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HEY, JIMMIE JOHNSON You're the best ever, Superman in a firesuit, a three-time NASCAR champion rolling toward your fourth straight Cup—fourth straight!—and yet you're humble and quiet and polite and nice ...

Then, finally, here comes Junior Johnson. How he does come on. He comes tooling across the infield in a big white dreamboat, a brand-new white Pontiac Catalina four-door hardtop sedan. He pulls up, and as he gets out he seems to get more and more huge. First his crew-cut head and then a big jaw and then a bigger neck and then a huge torso, like a wrestler's, all done up rather modish and California modern, with a red-and-white candy-striped sport shirt, white ducks and loafers.

"How you doing?" says Junior Johnson, shaking hands, and then he says, "Hot enough for ye'uns?"


"The Last American Hero Is Junior Johnson. Yes!"

Esquire, March 1965

There are no lasts in American folklore. New times bring new heroes. And the Newest American Hero wears a khaki suit in a dark room under a bright spotlight. The smell of banquet steak lingers in the air. Jimmie Johnson hates wearing suits, of course. When this luncheon ends, he will not wait 10 minutes to tear the suit off. There's nothing interesting or strange about that. Jimmie Johnson drives race cars. Race car drivers do not like wearing suits that can catch fire. ¶ What is interesting is that, uncomfortable or not, Jimmie Johnson looks just right in the suit. His tie does not dangle at an awkward angle. His shirt looks freshly pressed. His 30-waist pants have creases that could cut through beer cans. He does not sweat under the lights. Every hair stays in place. The Newest American Hero looks like a young entrepreneur. He might be about to make an offer on your company.

"I feel lucky every day," Jimmie Johnson says. His clear voice fills the room; he has used a microphone before. His voice carries no detectable accent other than American. Later he will tell you that only sharks scare him more than talking in front of people, but there is no way the man talking is scared. He looks not merely confident; he looks and sounds as though he was born in a suit and spoke his first words at an awards banquet.

"I'm just so fortunate," he says, and then he casually mentions his sponsor (Lowe's, of course) and his racing team, led by crew chief Chad Knaus ("they are incredible"), and his wife, Chani ("my best friend"). There is applause, a short standing ovation.

That's when Junior Seau takes the stage. This is his fund-raiser—the Junior Seau Foundation Teammates Luncheon, in San Diego in early October—and the six-time All-Pro linebacker attacks it with the same ferocity with which he used to attack running backs for the Chargers. Junior bullies people in the crowd to raise their bids on auction items. Junior pokes fun at his mother for not exercising more and at his father for having droned on too long during the invocation. Nobody is out of his reach. Junior Seau is a runaway train, and now he looks over Jimmie Johnson, measures him.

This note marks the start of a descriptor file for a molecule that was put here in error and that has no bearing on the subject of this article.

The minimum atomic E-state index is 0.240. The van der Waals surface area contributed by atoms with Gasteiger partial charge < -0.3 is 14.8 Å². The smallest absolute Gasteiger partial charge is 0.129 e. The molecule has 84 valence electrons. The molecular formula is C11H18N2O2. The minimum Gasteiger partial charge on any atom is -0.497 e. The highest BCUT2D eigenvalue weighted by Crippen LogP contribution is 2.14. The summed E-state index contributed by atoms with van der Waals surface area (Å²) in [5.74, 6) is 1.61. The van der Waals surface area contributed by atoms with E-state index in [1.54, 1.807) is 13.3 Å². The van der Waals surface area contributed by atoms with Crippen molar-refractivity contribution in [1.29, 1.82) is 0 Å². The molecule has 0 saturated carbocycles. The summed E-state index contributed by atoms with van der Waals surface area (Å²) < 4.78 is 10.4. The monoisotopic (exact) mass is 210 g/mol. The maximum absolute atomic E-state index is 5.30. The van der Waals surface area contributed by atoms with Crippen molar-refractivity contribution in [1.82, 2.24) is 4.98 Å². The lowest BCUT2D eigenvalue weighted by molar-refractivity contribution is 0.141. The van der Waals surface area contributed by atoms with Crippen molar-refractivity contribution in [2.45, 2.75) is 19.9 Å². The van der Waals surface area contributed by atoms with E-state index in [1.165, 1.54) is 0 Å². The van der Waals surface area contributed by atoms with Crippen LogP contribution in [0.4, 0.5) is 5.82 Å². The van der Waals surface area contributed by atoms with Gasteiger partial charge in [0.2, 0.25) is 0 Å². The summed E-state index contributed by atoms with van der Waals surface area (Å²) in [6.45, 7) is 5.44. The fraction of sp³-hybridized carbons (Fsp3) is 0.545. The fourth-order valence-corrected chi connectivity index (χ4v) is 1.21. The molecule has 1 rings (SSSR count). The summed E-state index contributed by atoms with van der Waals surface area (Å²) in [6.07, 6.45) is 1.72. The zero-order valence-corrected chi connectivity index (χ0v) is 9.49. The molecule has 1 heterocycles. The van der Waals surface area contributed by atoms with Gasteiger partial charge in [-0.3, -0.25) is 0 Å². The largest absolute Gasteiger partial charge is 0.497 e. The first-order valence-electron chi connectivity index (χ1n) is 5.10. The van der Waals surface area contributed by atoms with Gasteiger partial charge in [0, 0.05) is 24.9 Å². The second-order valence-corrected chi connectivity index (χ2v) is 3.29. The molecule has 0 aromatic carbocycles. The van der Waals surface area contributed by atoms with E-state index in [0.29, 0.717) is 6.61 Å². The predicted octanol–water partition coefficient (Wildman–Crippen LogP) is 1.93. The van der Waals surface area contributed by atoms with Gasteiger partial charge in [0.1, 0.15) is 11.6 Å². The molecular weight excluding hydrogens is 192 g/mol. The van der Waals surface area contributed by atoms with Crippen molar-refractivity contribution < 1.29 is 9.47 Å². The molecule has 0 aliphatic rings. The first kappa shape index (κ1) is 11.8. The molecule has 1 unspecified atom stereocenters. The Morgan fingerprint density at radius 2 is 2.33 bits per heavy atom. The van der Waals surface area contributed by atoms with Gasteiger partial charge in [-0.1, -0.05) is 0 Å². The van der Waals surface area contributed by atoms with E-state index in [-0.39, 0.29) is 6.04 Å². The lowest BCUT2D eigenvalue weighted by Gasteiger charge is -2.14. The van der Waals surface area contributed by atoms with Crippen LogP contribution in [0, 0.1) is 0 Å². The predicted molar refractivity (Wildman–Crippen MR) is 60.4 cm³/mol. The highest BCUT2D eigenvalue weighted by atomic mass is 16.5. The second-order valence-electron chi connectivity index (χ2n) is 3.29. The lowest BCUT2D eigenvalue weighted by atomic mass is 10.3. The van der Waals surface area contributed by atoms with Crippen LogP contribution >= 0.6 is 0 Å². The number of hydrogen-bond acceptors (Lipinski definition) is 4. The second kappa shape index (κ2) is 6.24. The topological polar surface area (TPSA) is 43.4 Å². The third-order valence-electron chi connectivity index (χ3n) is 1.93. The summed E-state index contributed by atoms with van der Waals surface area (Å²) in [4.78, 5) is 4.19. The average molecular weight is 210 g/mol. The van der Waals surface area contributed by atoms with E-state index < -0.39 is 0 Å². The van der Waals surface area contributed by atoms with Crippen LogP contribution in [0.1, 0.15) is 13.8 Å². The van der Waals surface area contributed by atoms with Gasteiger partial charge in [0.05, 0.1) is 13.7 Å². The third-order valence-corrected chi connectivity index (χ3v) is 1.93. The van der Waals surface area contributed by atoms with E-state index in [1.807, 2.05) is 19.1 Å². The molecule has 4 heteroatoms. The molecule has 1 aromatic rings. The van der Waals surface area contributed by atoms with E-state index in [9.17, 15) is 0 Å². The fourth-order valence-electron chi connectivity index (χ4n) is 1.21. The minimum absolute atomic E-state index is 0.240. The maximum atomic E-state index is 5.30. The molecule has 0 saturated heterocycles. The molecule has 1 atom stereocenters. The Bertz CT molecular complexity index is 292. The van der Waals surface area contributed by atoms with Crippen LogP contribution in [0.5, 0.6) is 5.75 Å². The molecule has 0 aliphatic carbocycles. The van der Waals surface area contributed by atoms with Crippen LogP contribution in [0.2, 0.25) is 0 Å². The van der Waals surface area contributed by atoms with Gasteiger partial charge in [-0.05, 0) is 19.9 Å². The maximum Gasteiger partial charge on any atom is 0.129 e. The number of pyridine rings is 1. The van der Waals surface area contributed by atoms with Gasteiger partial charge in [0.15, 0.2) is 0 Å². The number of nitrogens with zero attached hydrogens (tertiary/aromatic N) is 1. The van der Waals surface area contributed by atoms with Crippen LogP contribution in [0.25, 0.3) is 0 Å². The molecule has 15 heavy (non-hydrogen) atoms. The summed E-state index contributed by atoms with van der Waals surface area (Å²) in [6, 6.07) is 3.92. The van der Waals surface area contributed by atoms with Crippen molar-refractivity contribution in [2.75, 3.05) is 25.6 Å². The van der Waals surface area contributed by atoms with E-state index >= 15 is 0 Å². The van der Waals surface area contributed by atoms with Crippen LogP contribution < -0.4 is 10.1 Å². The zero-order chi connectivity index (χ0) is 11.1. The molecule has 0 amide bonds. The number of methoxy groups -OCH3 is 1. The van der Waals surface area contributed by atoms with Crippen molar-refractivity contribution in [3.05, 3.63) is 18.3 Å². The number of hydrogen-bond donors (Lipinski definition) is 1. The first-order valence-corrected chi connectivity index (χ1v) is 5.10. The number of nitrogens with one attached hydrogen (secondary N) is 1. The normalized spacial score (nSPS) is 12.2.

"I don't get you, man," Junior shouts. "You're up here, and you're all humble and meek and stuff. And then you get on the racetrack, and you're the Man! You're out there racing and slamming into cars. You've won three Super Bowls, man. You are the best ever. The best ever! And then you're up here, man, and you're like quiet and nice. What's that all about?"

Jimmie Johnson looks at Junior Seau awkwardly and shrugs his shoulders.

"That's what I'm talking about," Junior Seau shouts even louder. "WHAT'S WITH YOU, MAN?"

— 48 —

Seven years old. Jimmie Johnson—for his Christian name is Jimmie, not James or even Jim—knew that he could not take the double jump on his motorbike. He was too young, too green, too scared, and yet the voice of his hero echoed in his ears. Rick Johnson was the baddest man in El Cajon, Calif. Rick would win seven national motocross championships. Rick was 18 and the coolest thing going. Jimmie made himself believe that he and Rick were cousins, even though he'd been told they were not related. Jimmie needed to believe he had some of Rick in him.

"If you make that jump," Rick told him just before the under-10 race, "you will win! Do you hear me? You will win!"

Jimmie wanted to win. For himself. For Rick. But he was seven years old. He did not try the jump on his first lap or his second. The third time he approached the double jump, he saw Rick standing on the track—on the track!—and Rick was flicking his right wrist, a sign to pound the throttle. Jimmie sped up. The hill approached too fast. Jimmie would remember feeling something—fear, certainly, but something else too, something harder to describe. Jimmie rushed up the hill, impossibly fast, and his bike took off, and it cleared the valley, and it landed softly on the other side. Impossible! Absurd! Seven years old! A perfect landing on the double jump! Never been done!

Then Jimmie rode off the track and fell off his bike.

"You hurt him!" Jimmie's father, Gary, yelled at Rick as he rushed toward his son. "You pushed him too fast."

"No!" Jimmie shouted as he dusted himself off. "I'm fine. I'm ready to go again."

"What happened?" Rick asked. "Why did you ride off the road?"

Jimmie shrugged. "Well," he said, "I had my eyes closed."

The Vanilla Thing. That's what Jimmie Johnson calls it. He has spent too many hours thinking about it. How could people see him as vanilla? He grew up in a trailer park. He jumped motorbikes and motorcycles, flipped off-road vehicles in the desert, drove trucks and hot rods and buggies. He tempted fate at every stage of his life. He worked his way up in the most American way, using his charm and talent and making friends. Now, at 34, he drives in the NASCAR Sprint Cup Series—"200 miles per hour with 40 other maniacs," as Rick Johnson describes it—and nobody in the series drives better. Jimmie Johnson has won three Sprint Cup championships in a row, and with a 184-point lead after seven Chase races this year, he's on course to win his fourth straight, something no one has ever done.